Mrs Ehis-eriakha Bertha Chioma   (Published 2016)

Mrs Bertha Chioma
See Profile Page


The reduction in the total petroleum hydrocarbon (TPH) content of a polluted soil is not indicative of
reduction in toxicity and soil recovery. However, it is expedient to design methods that will not only
remediate the soil but restore it to support agricultural and biological activities. This study involved
a bench-scale bioremediation experiment conducted to compare two treatment regimens, NPK and a
combined NPK and cow dung (NPK + CD) to enhance petroleum hydrocarbon degradation and ecorestoration.
The treatment was conducted in three microcosms representing each treatment and a control
(unamended soil). Each pot contained 4kg of soil spiked with Escravos crude oil to a final concentration
of 8695.77mg/kg and monitored for a 35 day period using gas chromatography-flame ionization detector.
At the end of the monitoring period, 32.56% removal of TPH occurred in control while NPK treatment
enhanced TPH removal with 64.62% and NPK+CD had a further biostimulatory effect on TPH with 67.56%
attenuation, respectively. Phytotoxicity assay was conducted to determine the extent of soil recovery after
the experimental monitoring period. Corn seeds (Zea mays) were planted in all experimental pots and a
pristine soil (CTRL-UP) served as control. After the 8th day, root length, shoot length and plant height
were measured as 23.3, 6, 10.2cm; 10.2, 5.5, 15.4cm and 4.8, 4.5, 14.2cm for CTRL-UP, NPK+CD and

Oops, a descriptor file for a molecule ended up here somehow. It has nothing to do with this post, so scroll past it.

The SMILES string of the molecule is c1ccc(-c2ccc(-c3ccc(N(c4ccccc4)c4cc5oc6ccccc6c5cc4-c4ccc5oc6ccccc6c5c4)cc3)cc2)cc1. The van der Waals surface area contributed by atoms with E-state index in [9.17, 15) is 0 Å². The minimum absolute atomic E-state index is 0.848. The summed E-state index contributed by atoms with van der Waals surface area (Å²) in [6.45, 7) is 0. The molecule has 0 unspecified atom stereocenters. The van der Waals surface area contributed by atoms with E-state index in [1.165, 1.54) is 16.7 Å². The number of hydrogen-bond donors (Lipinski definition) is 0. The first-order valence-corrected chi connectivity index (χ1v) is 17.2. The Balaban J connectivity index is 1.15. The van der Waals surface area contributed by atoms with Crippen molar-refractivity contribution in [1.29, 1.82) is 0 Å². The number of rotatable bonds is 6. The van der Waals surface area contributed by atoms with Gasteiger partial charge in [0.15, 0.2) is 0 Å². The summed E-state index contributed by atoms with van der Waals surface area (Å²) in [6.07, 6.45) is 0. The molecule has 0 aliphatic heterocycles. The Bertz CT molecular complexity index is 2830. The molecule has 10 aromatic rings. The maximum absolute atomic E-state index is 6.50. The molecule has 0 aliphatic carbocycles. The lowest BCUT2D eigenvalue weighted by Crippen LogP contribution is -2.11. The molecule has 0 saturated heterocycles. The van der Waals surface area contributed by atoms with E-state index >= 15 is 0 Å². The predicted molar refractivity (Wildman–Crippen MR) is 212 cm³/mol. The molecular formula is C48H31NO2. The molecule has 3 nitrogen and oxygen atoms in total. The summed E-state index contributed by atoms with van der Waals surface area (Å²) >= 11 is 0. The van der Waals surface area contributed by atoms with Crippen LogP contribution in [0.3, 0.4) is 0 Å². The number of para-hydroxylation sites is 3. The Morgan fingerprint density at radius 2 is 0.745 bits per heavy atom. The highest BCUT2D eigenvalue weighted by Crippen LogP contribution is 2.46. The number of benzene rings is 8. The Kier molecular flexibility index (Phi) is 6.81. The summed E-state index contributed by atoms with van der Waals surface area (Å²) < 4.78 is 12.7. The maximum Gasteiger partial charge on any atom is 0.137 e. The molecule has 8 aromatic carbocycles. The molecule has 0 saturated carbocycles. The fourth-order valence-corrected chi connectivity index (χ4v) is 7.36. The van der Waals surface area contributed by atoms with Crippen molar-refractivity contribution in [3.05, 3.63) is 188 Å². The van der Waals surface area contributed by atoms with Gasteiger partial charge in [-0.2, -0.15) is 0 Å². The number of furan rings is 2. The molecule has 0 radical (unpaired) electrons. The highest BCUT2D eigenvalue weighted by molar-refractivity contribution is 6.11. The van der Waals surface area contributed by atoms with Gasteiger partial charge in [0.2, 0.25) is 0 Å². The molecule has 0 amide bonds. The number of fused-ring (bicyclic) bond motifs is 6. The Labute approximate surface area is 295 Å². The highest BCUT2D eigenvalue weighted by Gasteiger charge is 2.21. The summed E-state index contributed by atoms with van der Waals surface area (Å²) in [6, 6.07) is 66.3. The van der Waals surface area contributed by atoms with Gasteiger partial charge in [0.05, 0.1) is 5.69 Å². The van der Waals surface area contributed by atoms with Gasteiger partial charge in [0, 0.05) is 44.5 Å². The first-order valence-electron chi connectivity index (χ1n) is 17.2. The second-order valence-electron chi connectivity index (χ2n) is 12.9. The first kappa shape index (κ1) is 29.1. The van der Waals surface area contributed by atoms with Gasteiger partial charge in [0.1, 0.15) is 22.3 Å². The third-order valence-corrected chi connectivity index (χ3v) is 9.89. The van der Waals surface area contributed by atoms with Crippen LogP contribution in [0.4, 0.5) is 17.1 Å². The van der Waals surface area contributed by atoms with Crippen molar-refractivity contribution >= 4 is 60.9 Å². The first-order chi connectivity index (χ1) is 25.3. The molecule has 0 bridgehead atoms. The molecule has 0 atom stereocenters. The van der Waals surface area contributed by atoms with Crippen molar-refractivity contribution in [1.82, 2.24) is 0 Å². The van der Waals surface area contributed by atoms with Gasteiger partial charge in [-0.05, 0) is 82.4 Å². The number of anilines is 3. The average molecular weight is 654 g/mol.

NPK, respectively and the corn plant in NPK treatment died before the 35th day. The results confirmed that
bioremediation was nutrient-limited. The presence of requisite hydrocarbonoclastic bacterial community
with optimal nutrient availability enhanced the rate of crude oil degradation. The combination of inorganic
and organic nutrient amendment is a better treatment option as it improves soil structure, water holding
capacity and generally possess a rich microbial population with hydrocarbon utilizing capabilities.

Item Type: Journal article(non-copyrighted)
Format: PDF document,   4.59 MB
Copyright: Creative Commons LicenseCreative Commons license
Keywords: biodegradation, bioremediation, nutrients, phytotoxicity, bacteria
Department: Natural Science
Field of Study: Biology
Uploaded By: Enoyoze Esosa
Date Added: 14 Feb 2019 1:20pm
Last Modified: 14 Feb 2019
Journal URL: https://www.edouniversity.edu.ng/oer/journal/effect_of_different_nutrient_amendments_on_eco-restoration_of_a_crude_oil_polluted_soil

Google Docs     Print     Download